In this international and interdisciplinary collection of critical essays, distinguished contributors examine a crucial premise of traditional readings of Plato's dialogues: that Plato's own doctrines and arguments can be read off the statements made in the dialogues by Socrates and other leading characters. The authors argue in general and with reference to specific dialogues, that no character should be taken to be Plato's mouthpiece. This is essential reading for students and scholars of Plato.
Erotic Wisdom provides a careful reading of one of Plato's most beloved dialogues, the Symposium, which explores the nature and scope of human desire (erôs). Gary Alan Scott and William A. Welton engage all of the dialogue's major themes, devoting special attention to illuminating Plato's conception of philosophy. In the Symposium, Plato situates philosophy in an intermediate (metaxu) position--between need and resource, ignorance and knowledge--showing how the very lack of what one desires can become a guiding form of contact with (...) the objects of human desire. The authors examine the concept of intermediacy in relation both to Platonic metaphysics and to Plato's moral psychology, arguing that philosophy, for Plato, is properly understood as a kind of "being in-between," as the love of wisdom (philosophia) rather than the possession of it. (shrink)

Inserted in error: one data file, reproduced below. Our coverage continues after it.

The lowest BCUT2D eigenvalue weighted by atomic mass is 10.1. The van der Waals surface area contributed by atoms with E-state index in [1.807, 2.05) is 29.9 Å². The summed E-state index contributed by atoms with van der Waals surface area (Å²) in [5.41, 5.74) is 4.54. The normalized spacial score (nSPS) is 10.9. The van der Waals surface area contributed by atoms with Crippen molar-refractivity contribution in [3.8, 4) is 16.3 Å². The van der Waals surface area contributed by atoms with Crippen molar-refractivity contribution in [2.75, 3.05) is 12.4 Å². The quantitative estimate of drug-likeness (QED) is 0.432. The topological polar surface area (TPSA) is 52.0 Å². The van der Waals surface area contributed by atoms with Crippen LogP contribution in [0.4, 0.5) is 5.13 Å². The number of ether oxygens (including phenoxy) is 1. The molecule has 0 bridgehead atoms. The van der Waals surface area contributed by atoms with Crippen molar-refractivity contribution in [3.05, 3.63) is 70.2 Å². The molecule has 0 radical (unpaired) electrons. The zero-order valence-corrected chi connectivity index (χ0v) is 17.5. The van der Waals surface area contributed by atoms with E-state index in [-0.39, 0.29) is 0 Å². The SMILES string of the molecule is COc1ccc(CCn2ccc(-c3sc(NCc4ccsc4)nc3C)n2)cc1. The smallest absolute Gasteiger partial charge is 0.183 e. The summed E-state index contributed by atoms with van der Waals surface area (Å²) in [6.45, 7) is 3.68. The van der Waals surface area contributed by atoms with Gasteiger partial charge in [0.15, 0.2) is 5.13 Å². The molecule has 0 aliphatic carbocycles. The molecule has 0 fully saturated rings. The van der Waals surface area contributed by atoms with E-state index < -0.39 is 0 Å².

The translation itself is rather literal, striving for consistency in the rendering of Greek terms. Its style would perhaps be best appreciated by those who admire Allan Bloom’s translation of the Republic or Thomas Pangle’s translation of the Laws. Although one might quibble with some of the translators’ choices, the overall result is a text that would give a reader unschooled in Greek a fairly reliable sense of the flow of ideas in the original.